Cancer was eradicated by T-cell transformations in a University of Pennsylvania research study. The results of the study were announced today, and doctors are calling it a miracle. Dr. Renier Brentjens, with Memorial Sloan Kettering, after discovering that one of the patients he was treating had no cancer cells, said, “I can’t describe what that’s like, it’s fantastic.”
The procedure for each study patient was to take their own T-cells, which fight cancer and genetically modify them to seek out and target cancer cells, killing them in the process. T-cells are a type of white blood cell that is of key importance to the immune system and is at the core of adaptive immunity.
In Leukemia patients whose chances of cure rested on chemotherapy, radiation and bone marrow transplants, the glimpse of these study results is giving hope and encouragement. Instead of putting poisons in to kill the cancer, the patient’s own body is strengthening the immune system by turning T-Cells into cancer killing cells.
Nick Wilkins, at the age of fourteen years, was one of the study participants. Since he was 4 years old, Nick went through chemotherapy, radiation and finally a bone marrow transplant with his sister; all this in order to fight leukemia. Nick’s father explained the possibilities to his son and Nick decided to go for the new treatment. Nick has been cancer-free for six months and is 15 years-old now.
The study has seen great results in children, as 18 of the 21 children who took part in the study are now in remission.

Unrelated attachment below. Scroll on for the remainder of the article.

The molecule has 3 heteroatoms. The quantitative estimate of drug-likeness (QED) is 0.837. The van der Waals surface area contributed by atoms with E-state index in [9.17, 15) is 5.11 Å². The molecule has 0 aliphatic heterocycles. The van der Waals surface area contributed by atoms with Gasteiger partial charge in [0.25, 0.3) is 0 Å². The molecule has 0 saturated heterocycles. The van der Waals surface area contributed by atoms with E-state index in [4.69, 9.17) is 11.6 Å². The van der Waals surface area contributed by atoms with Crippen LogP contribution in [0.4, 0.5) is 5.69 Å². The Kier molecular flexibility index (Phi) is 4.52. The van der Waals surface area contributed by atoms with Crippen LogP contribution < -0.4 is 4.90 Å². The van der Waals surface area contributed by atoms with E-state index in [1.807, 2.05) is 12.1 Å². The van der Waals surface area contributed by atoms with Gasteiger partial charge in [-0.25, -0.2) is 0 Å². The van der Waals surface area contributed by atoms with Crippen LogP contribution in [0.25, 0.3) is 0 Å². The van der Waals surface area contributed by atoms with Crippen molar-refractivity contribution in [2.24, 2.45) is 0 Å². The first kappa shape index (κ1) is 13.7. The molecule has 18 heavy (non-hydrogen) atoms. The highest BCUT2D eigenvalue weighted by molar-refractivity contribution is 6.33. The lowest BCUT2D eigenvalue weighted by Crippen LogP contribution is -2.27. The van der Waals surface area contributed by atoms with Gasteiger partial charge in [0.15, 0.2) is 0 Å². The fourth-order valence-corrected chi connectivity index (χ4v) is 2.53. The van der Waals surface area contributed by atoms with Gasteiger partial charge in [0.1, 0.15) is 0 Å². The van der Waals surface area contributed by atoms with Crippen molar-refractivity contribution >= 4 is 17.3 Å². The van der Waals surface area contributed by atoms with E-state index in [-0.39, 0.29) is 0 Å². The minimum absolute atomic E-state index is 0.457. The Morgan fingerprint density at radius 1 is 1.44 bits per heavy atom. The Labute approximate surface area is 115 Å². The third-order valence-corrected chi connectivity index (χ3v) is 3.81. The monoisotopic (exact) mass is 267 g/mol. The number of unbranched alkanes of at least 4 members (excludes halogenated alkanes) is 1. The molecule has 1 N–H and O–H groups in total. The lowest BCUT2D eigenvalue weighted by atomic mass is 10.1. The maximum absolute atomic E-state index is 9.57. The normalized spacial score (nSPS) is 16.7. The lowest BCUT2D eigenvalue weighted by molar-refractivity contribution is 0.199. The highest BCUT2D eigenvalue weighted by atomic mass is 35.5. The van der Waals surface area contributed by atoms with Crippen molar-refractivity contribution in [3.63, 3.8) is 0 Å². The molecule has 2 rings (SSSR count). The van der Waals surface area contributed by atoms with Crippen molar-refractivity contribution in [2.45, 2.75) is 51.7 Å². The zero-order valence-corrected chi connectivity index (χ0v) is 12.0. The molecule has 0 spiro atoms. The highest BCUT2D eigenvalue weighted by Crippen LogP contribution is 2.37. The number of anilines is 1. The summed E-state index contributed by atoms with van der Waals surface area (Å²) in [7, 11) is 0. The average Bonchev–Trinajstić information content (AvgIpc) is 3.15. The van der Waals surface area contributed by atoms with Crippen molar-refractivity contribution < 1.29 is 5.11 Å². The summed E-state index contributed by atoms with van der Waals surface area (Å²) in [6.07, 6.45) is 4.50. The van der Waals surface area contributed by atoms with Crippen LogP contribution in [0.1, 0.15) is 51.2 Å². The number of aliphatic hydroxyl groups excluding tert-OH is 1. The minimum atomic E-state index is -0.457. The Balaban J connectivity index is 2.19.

Cancer can now be eradicated by a patient’s body, through transformations of the T-cells, with less side effects than with chemotherapy or radiation. These two treatments are both painful, and can lead to other chronic conditions such as lymphedema. The University of Pennsylvania’s results are promising for the future course of cancer treatments.
Doug Olson, who suffered for 14 years with chronic lymphocytic leukemia, (CLL), was another participant in the study. Olson had tried every traditional medical treatment and was presented with a possible bone marrow transplant that had a 50 percent chance of taking care of his cancer. “You know, it’s sort of standing at the edge of a cliff with a parachute that may or may not open,” Olson said.
Instead, Olson decided to take part in the T-cell transformation and his cure has been proven for more than three years. Dr. David Porter, who treated Olson and other patients, said, “We’ve seen for every T-cell that we genetically modify and put into a patient’s body, have the ability to kill up to 93,000 leukemia cells.”
For the adult study population, 32 participants were treated, with seven adults in remission, and 13 patients seeing an improvement in their condition. The modified T-cells continue to work and have shown to be active more than three years later.
Although patients suffered from flu-like symptoms during the research, they were not exposed to the significant side effects of chemotherapy and radiation during the study. The symptoms typically lasted for the first two weeks and then subsided.
Researchers hope to battle other kinds of cancer in this way. If T-cells can be transformed to assist the body in killing cancer cells, perhaps cancer can be eradicated in our time. It is a hope that gives encouragement to all who suffer from leukemia and also for those who are currently in remission, as they have a new option for a possible return of cancer.
By Lisa M Pickering